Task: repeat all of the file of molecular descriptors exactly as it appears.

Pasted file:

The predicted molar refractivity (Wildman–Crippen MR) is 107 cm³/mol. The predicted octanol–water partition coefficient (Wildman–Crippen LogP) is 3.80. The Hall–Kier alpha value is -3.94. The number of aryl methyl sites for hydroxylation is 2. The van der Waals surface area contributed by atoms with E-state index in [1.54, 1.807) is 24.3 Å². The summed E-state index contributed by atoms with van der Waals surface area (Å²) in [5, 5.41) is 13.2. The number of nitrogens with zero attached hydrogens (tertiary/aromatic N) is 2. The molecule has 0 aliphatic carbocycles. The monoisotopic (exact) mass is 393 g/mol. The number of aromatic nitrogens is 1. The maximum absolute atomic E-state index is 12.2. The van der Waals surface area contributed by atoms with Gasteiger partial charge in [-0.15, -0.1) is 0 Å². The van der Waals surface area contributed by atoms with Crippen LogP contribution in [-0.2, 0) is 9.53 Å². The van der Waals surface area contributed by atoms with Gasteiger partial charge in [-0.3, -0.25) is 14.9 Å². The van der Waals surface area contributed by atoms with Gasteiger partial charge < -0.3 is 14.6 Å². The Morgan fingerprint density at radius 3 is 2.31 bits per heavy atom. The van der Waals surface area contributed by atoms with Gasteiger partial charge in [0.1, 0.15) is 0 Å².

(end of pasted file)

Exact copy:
The predicted molar refractivity (Wildman–Crippen MR) is 107 cm³/mol. The predicted octanol–water partition coefficient (Wildman–Crippen LogP) is 3.80. The Hall–Kier alpha value is -3.94. The number of aryl methyl sites for hydroxylation is 2. The van der Waals surface area contributed by atoms with E-state index in [1.54, 1.807) is 24.3 Å². The summed E-state index contributed by atoms with van der Waals surface area (Å²) in [5, 5.41) is 13.2. The number of nitrogens with zero attached hydrogens (tertiary/aromatic N) is 2. The molecule has 0 aliphatic carbocycles. The monoisotopic (exact) mass is 393 g/mol. The number of aromatic nitrogens is 1. The maximum absolute atomic E-state index is 12.2. The van der Waals surface area contributed by atoms with Gasteiger partial charge in [-0.15, -0.1) is 0 Å². The van der Waals surface area contributed by atoms with Crippen LogP contribution in [-0.2, 0) is 9.53 Å². The van der Waals surface area contributed by atoms with Gasteiger partial charge in [-0.3, -0.25) is 14.9 Å². The van der Waals surface area contributed by atoms with Gasteiger partial charge < -0.3 is 14.6 Å². The Morgan fingerprint density at radius 3 is 2.31 bits per heavy atom. The van der Waals surface area contributed by atoms with Gasteiger partial charge in [0.1, 0.15) is 0 Å².